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Thermodynamics Condensers

Introduction

A condenser in its simplest terms is a heat transfer device which reduces a thermodynamic fluid from its vapor phase to its liquid phase.  The main use of a condenser is to receive exhausted steam from a steam engine or turbine and condense the steam.  The benefit being that the energy which would be exhausted to the atmosphere is utilised and the engine turbine exhaust conditions are stable and controllable.

A steam condenser generally condenses the steam to a pressure significantly below atmostpheric.  This allows the turbine/engine to do more work.   The condenser also converts the discharge steam back to feedwater which is returned to the steam generator /boiler

In the condenser the latent heat of condensation is conducted to the cooling medium flowing through the cooling tubes.  

Nomenclature.
  • m s = mass flow rate for steam (kg/s)
  • m w = mass flow rate for water(kg/s)
  • h = specific enthalpy for vapor = ( h f =x h fg) (kJ/kg>
  • h g= specific enthalpy for vapor (kJ/kg>
  • h f= specific enthalpy for saturated water (kJ/kg>
  • h d= specific enthalpy for outlet water (kJ/kg>
  • h fg= specific enthalpy of evaporation (kJ/kg>
  • t c = Condensate outlet temperature (C)
  • t sat = steam saturation temperature (C)
  • t i = cooling water temperature (C)
  • t o = Water outlet temperature (C)
  • x= steam quality
  • r= radiated heat (kJ/s)


Condenser Types

There are two principal types of condensers the jet condenser which employs a jet of cold water to condense the steam and a surface condenser which employs cold metal surfaces.  The surface condenser is used for the majority of steam engine & steam turbine applications...

Jet Condenser

The principle elements of a jet condenser are shown in the figure below..



Jet Condenser

This type of condenser is suitable where conditions permit condensation of exhaust steam by direct contact with the cooling water.   It can maintain a pressure of less than 0,07 bara and can condense over 12000 kg/hr of steam.  The vacuum is created in the chamber by an air ejector.  The cooling water is sprayed into the chamber an the fine spray contacts the steam.  The steam condenses and falls to the bottom of the condenser chamber with the injection water.  The condensed steam and injection water is withdrawn using a centrifugal extraction pump.  The jet condenser is generally provided with safety features to guard against flooding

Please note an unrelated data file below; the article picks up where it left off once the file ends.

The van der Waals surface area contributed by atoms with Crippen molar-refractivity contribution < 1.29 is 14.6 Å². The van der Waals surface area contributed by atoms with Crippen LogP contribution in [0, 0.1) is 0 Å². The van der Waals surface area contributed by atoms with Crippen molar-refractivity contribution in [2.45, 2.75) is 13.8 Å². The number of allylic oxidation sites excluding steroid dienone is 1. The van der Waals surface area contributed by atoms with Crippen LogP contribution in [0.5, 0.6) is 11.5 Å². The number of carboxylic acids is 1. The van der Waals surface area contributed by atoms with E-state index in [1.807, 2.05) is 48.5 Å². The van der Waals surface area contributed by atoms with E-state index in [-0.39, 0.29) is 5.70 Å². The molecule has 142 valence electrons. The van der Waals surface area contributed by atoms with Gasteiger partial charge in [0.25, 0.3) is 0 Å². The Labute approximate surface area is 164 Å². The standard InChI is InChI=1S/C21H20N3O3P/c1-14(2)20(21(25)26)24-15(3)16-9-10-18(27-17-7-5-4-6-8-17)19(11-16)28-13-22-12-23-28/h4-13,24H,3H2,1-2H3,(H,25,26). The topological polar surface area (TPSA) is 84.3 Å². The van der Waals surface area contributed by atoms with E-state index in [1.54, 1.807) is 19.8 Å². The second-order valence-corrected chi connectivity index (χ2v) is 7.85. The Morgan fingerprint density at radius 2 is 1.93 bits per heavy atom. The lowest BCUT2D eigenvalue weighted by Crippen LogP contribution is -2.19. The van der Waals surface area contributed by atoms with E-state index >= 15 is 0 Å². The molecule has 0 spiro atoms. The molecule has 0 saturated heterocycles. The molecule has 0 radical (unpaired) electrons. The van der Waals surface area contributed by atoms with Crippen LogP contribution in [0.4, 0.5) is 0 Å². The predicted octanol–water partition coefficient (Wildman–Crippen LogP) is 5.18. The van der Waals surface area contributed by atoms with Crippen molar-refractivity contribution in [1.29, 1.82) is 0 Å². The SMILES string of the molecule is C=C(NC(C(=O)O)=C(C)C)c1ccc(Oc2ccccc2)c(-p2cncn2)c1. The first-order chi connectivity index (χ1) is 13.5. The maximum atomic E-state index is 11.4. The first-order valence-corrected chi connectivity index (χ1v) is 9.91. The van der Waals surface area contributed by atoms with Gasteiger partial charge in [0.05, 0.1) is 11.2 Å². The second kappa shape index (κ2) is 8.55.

Under steady state conditions the energy equation for the condenser for the system enclosed with the boundary as shown is

m s (h - h d ) = m w (t o - t i ) + r     =     m sx h fg + m s(t sat- t d ) = mw (to - t i ) + r

Thus, neglecting radiation, the ratio of the mass of jet water to the mass of steam condensed is :

These notes do not include consideration of the air/gas removal system.....




Surface Condenser

The surface condenser is the most important type of condenser in present day use.  Its main functions are to condense low pressure steam exhausted from turbines and also to maintain the vacuum at the exhaust end of the turbines.  It has the advantage that the condensate and the cooling water are entirely separate.  The condensate is thus delivered to the boiler feed system as distilled water and is at a higher temperature compared to the discharge of in jet condenser... The principle elements of a jet condenser are shown in the figure below.. This type of condenser has a large area of cooling surfaces compared to the system volume.   The steam passes through the condenser and condenser on contact with the cooling surfaces.  The condensate collects in the bottom of the condenser from where it is pumped away to the boiler feed system...



Surface Condenser



The heat transfer process in the condenser is such that the energy lost by the steam = the energy gained by the water...

m s[ x h fg + (t sat- t c) ]) = mw (to - t i ) + r

Thus the ratio of the mass of cooling water to the mass of steam condensed is :


....More notes to follow....


Thermodynamic Condensers
  1. Condenser steam turbines - Wikepedia..Very good series of notes
  2. Designing Shell & Tube Heat Exchanger..Notes on Designing Heat Exchangers

This page is being developed


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Last Updated 26/01/2013